ACTION on the cage against the master of the ship Syren, Ransom bills on a ransom bill, given by the defendant to the plaintiff, who, P?yable t0 an in the late French war, was captain of the Badine privateer, to though the hosransom the said ship, then taken by the said privateer. On tage given with won assumpsit pleaded, and the trial of the issue at Guildhall, th?m died ln the following special facts were stated for the opinion of the fAh such bills Court, subject to which, the jury found a verdict for the plain- now void by 22 tiff, 23UL "That the Syren was taken by the Badine four <»•«.«. 25.] leagues off Cape Negrillo, 24th August, 1762: That the plaintiff was a natural born subject of the French King, and was commis*sioned by him, and that the defendant was a natural [ *564 j born subject of Great Britain, and the Syren the property of his owners being British subjects. That at the capture, Joseph Bell, the defendant's mate, was given as a hostage; and the plaintiff, the defendant, and the said Bell, gave and signed the ransom bill, 24th of August, 1762: which ransom bill purported, 'That the ship (then going to take in her cargo at Lucca 'Martha Brea), and her captain, were ransomed for 300 pis'toles, and had a month's time to repair to her destined port; 'and the defendant obliged himself and owners to pay the said 'sum within two months after date; and gave his said mate 'for hostage, whom he agreed to maintain till the day of pay'ment.' That the value of 300 pistoles was 5136L, and that the Syren was of greater value. That Joseph Bell, the hostage, died in prison, at Port au Prince, 12th October, 1762. That the Syren, after said ransom, arrived at her destined port of Lucca Martha Brea. That at the time of the capture, and till 3d November, 1762, there was actual war between Great Britain and France."

Chambers, for the plaintiff, argued, that unless some special reason be assigned to the contrary, the Court will compel the execution of this contract. Both parties are able to contract. No doubt, but the property of the ship was then in the captor. No doubt, but the captain might bind his owners. Besides, this action is brought personally against himself. The duress of imprisonment will not avoid the act. Imprisonment is lawful in time of war. It saves the life of the vanquished. And all compacts are more sacred in time of war than even in time of peace. Jura belli conseroanda, is the maxim of Lord Coke. There is no pretence of force or ill usage, after the capture. What then are the special reasons which may except this case out of the general rule. They can only be—1. A supposed want of jurisdiction in this Court to try the cause; 2. The alienage of the plaintiff; or, 3. The death of the hostage.—•l.Want [ *565 ] of jurisdiction, if true, ought to have been pleaded in abatement. Every thing is presumed to be within the jurisdiction of the King's superior Courts, till the contrary appears. An imparlance, though special, affirms the jurisdiction; Year-Book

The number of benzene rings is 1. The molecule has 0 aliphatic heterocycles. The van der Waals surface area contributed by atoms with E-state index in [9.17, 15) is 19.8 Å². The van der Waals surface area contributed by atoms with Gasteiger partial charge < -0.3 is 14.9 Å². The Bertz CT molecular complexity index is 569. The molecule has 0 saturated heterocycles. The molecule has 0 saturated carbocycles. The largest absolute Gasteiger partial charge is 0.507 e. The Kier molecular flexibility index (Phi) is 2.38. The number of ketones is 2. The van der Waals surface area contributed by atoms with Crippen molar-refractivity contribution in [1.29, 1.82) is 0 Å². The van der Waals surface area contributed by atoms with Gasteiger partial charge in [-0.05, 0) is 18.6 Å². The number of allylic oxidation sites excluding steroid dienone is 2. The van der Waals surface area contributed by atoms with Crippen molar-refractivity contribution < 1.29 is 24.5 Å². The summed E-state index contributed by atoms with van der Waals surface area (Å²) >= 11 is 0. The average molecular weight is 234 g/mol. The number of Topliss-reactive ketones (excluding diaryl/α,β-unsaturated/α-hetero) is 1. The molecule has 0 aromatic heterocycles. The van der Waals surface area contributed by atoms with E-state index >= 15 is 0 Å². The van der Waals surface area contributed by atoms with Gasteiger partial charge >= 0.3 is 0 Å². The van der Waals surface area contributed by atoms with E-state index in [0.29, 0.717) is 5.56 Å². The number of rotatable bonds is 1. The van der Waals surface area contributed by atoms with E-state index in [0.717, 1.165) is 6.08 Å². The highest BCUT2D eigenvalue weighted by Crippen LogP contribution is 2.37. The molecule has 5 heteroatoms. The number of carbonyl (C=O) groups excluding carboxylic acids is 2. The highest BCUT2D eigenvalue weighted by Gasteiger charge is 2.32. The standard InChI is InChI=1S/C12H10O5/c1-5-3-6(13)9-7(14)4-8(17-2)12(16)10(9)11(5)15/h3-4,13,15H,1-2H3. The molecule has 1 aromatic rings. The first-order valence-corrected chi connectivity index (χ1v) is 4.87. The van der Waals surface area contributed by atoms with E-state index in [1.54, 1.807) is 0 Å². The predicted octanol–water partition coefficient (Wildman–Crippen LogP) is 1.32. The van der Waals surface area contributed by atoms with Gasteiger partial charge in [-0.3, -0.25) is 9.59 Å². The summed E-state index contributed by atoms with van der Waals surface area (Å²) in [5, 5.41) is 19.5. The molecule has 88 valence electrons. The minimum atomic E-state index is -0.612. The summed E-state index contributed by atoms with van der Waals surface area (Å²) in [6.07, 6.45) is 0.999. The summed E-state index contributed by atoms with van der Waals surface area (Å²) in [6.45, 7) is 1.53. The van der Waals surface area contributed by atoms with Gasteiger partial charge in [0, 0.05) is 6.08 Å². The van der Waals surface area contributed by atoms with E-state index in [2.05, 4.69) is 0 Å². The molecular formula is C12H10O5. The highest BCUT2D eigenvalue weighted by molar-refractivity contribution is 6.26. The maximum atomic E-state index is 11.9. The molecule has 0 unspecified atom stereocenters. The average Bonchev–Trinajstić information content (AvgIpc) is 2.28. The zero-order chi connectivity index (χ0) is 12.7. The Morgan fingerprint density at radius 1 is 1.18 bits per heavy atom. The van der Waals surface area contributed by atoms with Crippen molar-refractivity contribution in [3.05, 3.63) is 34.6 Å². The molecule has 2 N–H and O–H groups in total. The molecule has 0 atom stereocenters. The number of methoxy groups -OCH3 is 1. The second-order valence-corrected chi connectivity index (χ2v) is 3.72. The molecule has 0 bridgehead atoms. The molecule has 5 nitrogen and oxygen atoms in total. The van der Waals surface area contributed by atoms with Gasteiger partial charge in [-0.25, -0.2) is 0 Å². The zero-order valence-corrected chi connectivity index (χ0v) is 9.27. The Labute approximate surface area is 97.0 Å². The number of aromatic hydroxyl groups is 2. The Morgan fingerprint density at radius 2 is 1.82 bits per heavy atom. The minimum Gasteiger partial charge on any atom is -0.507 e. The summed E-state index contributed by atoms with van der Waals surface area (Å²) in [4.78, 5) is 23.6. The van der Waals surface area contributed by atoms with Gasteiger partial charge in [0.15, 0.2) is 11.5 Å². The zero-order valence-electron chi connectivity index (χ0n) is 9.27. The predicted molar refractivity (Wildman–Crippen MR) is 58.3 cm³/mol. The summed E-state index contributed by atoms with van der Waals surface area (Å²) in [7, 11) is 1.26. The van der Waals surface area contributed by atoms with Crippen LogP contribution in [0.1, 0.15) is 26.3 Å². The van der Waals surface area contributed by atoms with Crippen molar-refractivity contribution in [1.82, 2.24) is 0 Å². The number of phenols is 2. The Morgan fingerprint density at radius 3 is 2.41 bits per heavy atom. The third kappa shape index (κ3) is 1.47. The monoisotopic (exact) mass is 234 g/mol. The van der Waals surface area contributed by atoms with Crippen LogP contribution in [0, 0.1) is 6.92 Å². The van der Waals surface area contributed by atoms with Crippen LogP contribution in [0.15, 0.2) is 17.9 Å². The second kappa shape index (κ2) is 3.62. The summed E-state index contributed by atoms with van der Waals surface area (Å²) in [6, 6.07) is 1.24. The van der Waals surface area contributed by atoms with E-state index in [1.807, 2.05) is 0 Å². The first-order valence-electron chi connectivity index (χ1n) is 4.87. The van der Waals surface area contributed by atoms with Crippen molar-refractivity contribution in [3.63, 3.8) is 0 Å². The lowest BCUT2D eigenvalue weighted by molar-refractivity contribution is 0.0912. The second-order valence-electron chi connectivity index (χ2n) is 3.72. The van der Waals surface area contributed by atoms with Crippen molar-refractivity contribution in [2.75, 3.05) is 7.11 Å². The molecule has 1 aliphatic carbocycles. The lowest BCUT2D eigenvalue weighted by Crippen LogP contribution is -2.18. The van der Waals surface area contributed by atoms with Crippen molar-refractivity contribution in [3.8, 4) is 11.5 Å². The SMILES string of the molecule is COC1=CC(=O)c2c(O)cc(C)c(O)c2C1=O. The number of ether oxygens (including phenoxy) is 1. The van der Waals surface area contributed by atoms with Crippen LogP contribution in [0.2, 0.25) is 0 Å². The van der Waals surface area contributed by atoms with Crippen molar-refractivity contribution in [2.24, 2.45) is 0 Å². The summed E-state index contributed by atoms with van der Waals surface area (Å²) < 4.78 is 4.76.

Rioord 22 Hen. 6; Bro. Jurisd. 88; Privilege, 15; Continuance, 70; v. except in the case of some very special imparlances; Hardr.

Bettenham.^ 3(J5; Lutw. 46 (*). In all transitory actions, the Courts at Westminster shall have jurisdiction by supposing the place "where," to be within their reach: 4 Inst. 134; Carth. 11, 354; 4 Inst. 213. This contract is laid in the declaration to be made in the parish of St. Mary le Bone, &c. (k).—2. As to the alienage. That not of course an objection: an alien friend may have a personal action: an alien enemy may sue as executor; may have a safe conduct, &c. Salk. 46; Mor. 431. Allowing that all civil and commercial contracts in time of war are bad, yet the present contract arises from no unconstitutional amity, but can only take place between declared enemies. He that may redeem his life by money, may redeem it by a contract. And though the war is now over, yet an alien, by becoming a friend, does not lose what he was entitled to as an enemy.— 3. The hostage was only a collateral security. The body of the hostage is of no use. His relation to the vanquished is the ground of the confidence reposed. He is not a physical equivalent, but a moral security for the ransom. The debt is not annihilated by the loss of the security; Yelv. 179; 2 Stra. 919; Salk. 522; Ff. 20, 5, 9.

Dunning, for the defendant.—This is an action of the first impression in this or any other country. It was once attempted in France, and that attempt repelled. As it never has been brought before, and yet the case must often happen, there is strong presumption that it will not hold. The expedience or reason of the thing would be proper arguments to the Legislature, not to this Court: because the Legislature would not T * 566 1 hiterpose, without *securing a reciprocity to our own subjects; which the Court cannot do. I waive the point of jurisdiction (which the owners, on the opinion of some civilians, had greatly relied upon), and of duress. There was no duress, but what must necessarily be in such cases. But I insist, 1st—That no action can be maintained on such a contract, if the hostage be laid out of the case. Subjects of different states are incapable of contracting in time of war, or of suing for breach of such contracts. Ido not mean the mere alienage. That is no objection in a personal action; at least, must be pleaded in abatement. But this is a radical defect in the parties, on account of their condition as enemies. It might have been pleaded in bar; but not necessary to be so pleaded, because it appears on the face of the declaration (I). They are incapable of contracting or suing at the making and at the breach of the contract. And if the cause of action does not arise at the period of the breach, it is impossible to say when it arises. A personal action once suspended is gone for ever. Alien enemy is plead

(i) As to imparlance, see Brewster v. Robinson v. Bland, ante, 258.

Capper, ante, 51; Grant v. Lord Sondes, (I) See Bristow v. Towers, 6 T. R. 35;

jmt, 1094. Com. Dig. Alien (Cir 6, 7); Bac. Abr. Id.

(ft) See Lord Mansfield's judgment in \D): vin- A1>r- W- (G)Mosli/n v. Fabrigas, 1 Cowp. 170; and